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Join date : 2009-05-28
Location : Huntsville, AL

PostSubject: Re: Problems after converting to R134a   Fri Apr 04, 2014 1:19 pm

One thing to think of - if you are buying junkyard compressors and putting them in, it's worth getting a good two-stage vacuum pump.

BUT - if you are buying a parts store compressor with a warranty, read the warranty very carefully as they will only honor a compressor warranty when certain conditions are met.

When I replaced the leaking compressor on my 9C1, I bought the compressor, dryer (accumulator), orifice tube, new Dorman compressor lines (my high side valve was leaking and the Dorman lines are slightly shorter which eliminates the control arm rubbing problem the stock lines had) and all o-rings directly from Advance. Since the system had already leaked out I replaced everything myself, then took it to a shop WITH THE OLD PARTS in hand and had them vacuum out and refill the system, and write down on the receipt that they inspected the old parts and there was no debris in them. I then kept that receipt and the Advance receipts as proof in case the compressor failed.

Because of this reason, I have not purchased a vacuum pump.
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buickwagon

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PostSubject: Re: Problems after converting to R134a   Fri Apr 04, 2014 6:06 pm

scoffman wrote:
I asked him if we could adjust the switch already in there, he stated he didn't think it couldn't be adjusted. I told him I did some searching on the way back machine and found that my switch can be adjusted. So. . .Today at 4:30pm (stupid job) we will be adjusting the low pressure switch to cut off the compressor at 21-22psi.

Tee hee hee. Gotta love it.

Jay's right though -- change the accumulator. For one thing, all the desiccant is in the accumulator. For another, the accumulator accumulates -- contaminants as well as refrigerant. If your system was full of black death, then your desiccant is done and your accumulator is a full of goo. If someone tried to flush the accumulator with anything other than refrigerant, then it is contaminated with the flush chemical(s).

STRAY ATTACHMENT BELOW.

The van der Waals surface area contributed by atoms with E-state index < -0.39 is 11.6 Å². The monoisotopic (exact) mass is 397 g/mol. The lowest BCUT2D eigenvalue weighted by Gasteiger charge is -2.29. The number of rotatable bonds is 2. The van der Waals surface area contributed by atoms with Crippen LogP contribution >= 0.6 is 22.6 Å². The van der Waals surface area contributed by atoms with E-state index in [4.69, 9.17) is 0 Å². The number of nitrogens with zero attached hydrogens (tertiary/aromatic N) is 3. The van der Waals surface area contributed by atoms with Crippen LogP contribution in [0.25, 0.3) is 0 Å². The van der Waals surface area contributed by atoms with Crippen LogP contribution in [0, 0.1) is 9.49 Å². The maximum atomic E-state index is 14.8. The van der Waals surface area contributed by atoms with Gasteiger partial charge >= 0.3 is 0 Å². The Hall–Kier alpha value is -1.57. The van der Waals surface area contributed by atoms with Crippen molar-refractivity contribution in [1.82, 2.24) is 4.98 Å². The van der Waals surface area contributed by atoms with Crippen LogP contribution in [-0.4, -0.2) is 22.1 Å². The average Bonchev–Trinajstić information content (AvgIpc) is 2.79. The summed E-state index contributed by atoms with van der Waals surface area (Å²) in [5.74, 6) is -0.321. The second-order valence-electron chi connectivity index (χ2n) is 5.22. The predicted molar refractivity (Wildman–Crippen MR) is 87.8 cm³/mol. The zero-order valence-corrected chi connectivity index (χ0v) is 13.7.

As for the vacuum pump, a two stage pump will draw down a vacuum faster, but not necessarily lower. The single stage is fine for the shadetree mechanic who uses it only occasionally. The two stage is worth it for a shop that has to crank them through. Do not bother with one of those air-powered vacuum pumps though, they do not draw a low enough vacuum to properly boil the moisture out of the oil.

Leave the vacuum on the system for several hours if possible. Even at a near-perfect vacuum, it takes time for the moisture to boil out of the oil. Run the pump at least 30 minutes to start, then 5 - 10 minutes every 30 - 60 minutes thereafter, to remove the traces of moisture that boiled out since the last time you ran it and to maintain the vacuum (pressure will rise slightly as vapour accumulates). Signs that vapour is still present (or the system is leaking) include a slight mist from the pump exhaust and a sound like shaking some loose gravel in a tin can (vapour bubbles imploding in the pump oil).

Speaking of pump oil, make sure it's reasonably clean and fresh. The ability of the pump to draw an effective vacuum depends in part on having uncontaminated pump oil. Some even recommend changing the pump oil every use, but I think that's overkill. I change the oil if the pump has sat unused for a month or more, and that seems to be fine.